British English translation complete

After a couple of days' work to push it up the last 10%, the British English translation of GNOME 2.22 is complete, barring any further string changes, and assuming the changes I committed to GTK+-2.12 actually turn up in the translation statistics (which, worryingly, they haven't done so far). It's verging on being late, I know, but it's better than nothing.

Hopefully this is OK for my first attempt at translating GNOME.

With bkor's help, and after a dummy commit to GTK+, the translation is now officially at 100%.

6 thoughts on “British English translation complete

  1. Bruce Cowan

    Damn, I was wanting to do that. Ach well, at least I won't have to put up with 'z's and no 'u's now. Thanks!

  2. Alan

    Congratulations on the achievement, shame a task like this that one might thinks was easy is as complicated as it is.

    Now if only all the other en locales like Ireland, Jamaica, and anywhere else that didn't want American spellings could also take advantage of this without needing to duplicate the effort like the Canadian English team does*.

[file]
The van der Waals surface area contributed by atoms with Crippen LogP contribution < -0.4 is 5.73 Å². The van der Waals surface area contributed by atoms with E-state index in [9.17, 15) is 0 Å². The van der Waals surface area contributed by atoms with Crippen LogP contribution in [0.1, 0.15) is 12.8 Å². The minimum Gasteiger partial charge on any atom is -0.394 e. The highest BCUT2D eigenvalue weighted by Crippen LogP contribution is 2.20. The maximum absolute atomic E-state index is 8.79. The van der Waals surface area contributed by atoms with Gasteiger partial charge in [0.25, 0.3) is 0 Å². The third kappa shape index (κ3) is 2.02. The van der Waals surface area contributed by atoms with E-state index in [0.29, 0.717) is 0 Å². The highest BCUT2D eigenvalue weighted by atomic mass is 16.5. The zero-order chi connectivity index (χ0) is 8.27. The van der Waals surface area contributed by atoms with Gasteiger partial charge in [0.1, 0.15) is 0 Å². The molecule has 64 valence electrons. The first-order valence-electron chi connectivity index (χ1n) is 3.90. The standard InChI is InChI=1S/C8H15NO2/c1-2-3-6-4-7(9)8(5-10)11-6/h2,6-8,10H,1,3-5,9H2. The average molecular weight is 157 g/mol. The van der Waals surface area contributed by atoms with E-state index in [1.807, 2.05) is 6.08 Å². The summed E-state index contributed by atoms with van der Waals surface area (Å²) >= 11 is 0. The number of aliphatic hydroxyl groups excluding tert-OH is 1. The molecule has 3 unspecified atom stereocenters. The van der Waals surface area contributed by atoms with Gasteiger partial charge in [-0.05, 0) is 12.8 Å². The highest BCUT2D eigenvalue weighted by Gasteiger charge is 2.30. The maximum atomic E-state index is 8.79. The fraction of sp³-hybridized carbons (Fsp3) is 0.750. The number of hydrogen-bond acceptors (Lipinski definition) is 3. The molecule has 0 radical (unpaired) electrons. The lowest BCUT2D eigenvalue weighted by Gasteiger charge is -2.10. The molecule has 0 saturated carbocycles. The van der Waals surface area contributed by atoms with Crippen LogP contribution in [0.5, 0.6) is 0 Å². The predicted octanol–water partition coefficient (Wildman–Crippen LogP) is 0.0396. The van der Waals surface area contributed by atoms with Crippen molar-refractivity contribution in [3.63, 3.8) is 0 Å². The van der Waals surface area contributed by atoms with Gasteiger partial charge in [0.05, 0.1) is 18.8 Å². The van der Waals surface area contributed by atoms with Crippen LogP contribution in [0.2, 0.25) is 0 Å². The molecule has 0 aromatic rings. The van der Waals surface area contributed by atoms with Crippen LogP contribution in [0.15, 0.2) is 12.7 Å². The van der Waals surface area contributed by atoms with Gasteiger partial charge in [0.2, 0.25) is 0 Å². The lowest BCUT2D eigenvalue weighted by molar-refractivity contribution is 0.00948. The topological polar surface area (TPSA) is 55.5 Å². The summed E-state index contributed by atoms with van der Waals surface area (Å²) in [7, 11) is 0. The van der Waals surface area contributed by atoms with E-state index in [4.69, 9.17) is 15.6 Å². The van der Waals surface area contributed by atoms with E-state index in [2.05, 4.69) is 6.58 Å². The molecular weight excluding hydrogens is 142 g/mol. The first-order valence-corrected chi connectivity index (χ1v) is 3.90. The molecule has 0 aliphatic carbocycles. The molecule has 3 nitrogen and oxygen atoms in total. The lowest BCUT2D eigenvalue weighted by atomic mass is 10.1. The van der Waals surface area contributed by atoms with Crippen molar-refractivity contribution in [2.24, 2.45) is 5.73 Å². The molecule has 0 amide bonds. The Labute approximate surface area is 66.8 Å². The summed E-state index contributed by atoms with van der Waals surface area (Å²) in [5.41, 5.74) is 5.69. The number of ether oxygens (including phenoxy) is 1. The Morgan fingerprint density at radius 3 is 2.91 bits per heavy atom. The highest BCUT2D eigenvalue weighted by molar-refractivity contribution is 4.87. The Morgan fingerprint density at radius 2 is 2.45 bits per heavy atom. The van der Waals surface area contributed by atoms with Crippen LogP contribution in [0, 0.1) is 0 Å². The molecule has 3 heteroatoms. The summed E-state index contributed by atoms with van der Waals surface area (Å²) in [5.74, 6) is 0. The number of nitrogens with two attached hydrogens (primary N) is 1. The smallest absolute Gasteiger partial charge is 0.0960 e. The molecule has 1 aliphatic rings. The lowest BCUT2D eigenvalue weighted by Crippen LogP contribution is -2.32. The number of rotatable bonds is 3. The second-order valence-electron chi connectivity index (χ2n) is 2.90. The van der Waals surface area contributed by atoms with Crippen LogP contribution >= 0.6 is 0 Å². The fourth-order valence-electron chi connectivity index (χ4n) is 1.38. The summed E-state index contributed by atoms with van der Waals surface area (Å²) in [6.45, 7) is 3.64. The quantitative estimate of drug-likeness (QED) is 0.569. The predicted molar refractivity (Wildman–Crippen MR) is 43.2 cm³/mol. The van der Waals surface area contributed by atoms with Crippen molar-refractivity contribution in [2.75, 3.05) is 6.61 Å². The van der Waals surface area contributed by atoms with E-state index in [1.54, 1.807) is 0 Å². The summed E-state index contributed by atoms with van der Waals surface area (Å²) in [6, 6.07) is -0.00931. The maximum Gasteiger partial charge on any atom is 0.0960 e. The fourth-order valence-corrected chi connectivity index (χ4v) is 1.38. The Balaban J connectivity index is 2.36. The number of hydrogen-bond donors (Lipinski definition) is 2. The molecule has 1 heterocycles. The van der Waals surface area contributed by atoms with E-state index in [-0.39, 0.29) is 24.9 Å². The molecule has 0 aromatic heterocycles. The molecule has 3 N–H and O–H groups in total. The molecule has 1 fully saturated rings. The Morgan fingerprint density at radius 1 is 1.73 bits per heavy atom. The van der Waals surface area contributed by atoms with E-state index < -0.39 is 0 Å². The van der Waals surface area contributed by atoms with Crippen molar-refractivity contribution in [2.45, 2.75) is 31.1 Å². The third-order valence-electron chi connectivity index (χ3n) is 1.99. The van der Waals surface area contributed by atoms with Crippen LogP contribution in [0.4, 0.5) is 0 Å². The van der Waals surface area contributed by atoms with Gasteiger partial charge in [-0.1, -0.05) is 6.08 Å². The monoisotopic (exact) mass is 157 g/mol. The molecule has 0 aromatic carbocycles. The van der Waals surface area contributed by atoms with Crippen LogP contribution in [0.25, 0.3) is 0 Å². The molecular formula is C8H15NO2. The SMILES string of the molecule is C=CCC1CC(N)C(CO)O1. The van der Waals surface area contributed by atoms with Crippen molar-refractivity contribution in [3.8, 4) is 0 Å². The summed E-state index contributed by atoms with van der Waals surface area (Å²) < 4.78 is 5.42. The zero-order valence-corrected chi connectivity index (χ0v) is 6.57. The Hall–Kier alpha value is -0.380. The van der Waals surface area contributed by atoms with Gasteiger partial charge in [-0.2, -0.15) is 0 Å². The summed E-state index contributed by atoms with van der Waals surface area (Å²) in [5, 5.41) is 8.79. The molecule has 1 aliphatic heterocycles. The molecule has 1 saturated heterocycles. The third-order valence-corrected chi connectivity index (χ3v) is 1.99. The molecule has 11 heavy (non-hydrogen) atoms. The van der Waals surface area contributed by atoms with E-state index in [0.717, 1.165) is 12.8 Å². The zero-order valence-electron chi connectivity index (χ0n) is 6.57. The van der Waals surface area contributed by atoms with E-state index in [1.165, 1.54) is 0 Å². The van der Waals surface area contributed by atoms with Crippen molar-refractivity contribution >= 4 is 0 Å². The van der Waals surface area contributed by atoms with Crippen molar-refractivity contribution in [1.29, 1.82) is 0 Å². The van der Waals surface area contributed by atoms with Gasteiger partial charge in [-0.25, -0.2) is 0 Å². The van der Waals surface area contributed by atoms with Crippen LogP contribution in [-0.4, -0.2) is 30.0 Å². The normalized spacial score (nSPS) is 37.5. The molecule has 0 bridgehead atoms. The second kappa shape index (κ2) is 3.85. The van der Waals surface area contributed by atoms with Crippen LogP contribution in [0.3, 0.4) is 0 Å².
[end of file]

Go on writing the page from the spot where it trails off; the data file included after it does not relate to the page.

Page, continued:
(* Okay so maybe there are a few spelling differences but the differences between American and British English are small and the differences between British English and Canadian English - in Gnome at least - tend to be even smaller. A little more rephrasing of the American and the differences could be even smaller.)

  3. Anonymous

    I'd love to hear more about your translation work. Does the process of translation to British English prove any easier or more automatable as a dialect of English than translation to an entirely foreign language? Do you start from the C or en_US translation? Do you use any automated substitutions for the most notable spelling differences? What kinds of non-spelling differences come up in software translations?

    1. Philip Withnall Post author

      I can't really compare the process to that of translating to a completely foreign language, but I presume it's a lot easier; most of the translation can actually be automated. For completely untranslated modules, I start from the C locale and use ( to convert it to en_GB, then check through it manually. For partially-translated modules, I just run `intltool-update en_GB` then use gtranslator or gedit to fix whatever strings need attention.

      The only real non-spelling differences which have come up are inconsistencies in – or missing – punctuation; I've removed a fair few extraneous commas, added some hyphens in, and in some cases rearranged strings so they make more sense. I'm not sure if this is allowed, but I think it is, and nobody's told me off for it yet. πŸ™‚

      1. Anonymous

        It sounds like many of your non-spelling changes would apply to the original text. You should push those changes there rather than in a translation.

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